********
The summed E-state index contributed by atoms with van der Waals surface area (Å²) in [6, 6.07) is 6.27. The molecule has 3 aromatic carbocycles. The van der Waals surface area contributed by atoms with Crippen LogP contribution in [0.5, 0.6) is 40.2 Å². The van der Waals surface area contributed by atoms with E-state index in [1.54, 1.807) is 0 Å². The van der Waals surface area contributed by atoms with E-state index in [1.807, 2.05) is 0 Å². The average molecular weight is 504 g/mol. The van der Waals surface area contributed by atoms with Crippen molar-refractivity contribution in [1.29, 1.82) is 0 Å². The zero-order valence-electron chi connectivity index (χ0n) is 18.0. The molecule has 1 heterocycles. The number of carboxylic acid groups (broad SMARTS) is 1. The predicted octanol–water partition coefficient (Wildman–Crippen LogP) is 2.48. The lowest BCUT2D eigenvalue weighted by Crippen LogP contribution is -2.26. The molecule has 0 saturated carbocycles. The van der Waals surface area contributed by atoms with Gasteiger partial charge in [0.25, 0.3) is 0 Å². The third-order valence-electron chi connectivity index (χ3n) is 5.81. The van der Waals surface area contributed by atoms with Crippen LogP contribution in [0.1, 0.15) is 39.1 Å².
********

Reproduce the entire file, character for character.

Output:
The summed E-state index contributed by atoms with van der Waals surface area (Å²) in [6, 6.07) is 6.27. The molecule has 3 aromatic carbocycles. The van der Waals surface area contributed by atoms with Crippen LogP contribution in [0.5, 0.6) is 40.2 Å². The van der Waals surface area contributed by atoms with E-state index in [1.54, 1.807) is 0 Å². The van der Waals surface area contributed by atoms with E-state index in [1.807, 2.05) is 0 Å². The average molecular weight is 504 g/mol. The van der Waals surface area contributed by atoms with Crippen molar-refractivity contribution in [1.29, 1.82) is 0 Å². The zero-order valence-electron chi connectivity index (χ0n) is 18.0. The molecule has 1 heterocycles. The number of carboxylic acid groups (broad SMARTS) is 1. The predicted octanol–water partition coefficient (Wildman–Crippen LogP) is 2.48. The lowest BCUT2D eigenvalue weighted by Crippen LogP contribution is -2.26. The molecule has 0 saturated carbocycles. The van der Waals surface area contributed by atoms with Gasteiger partial charge in [0.25, 0.3) is 0 Å². The third-order valence-electron chi connectivity index (χ3n) is 5.81. The van der Waals surface area contributed by atoms with Crippen LogP contribution in [0.1, 0.15) is 39.1 Å².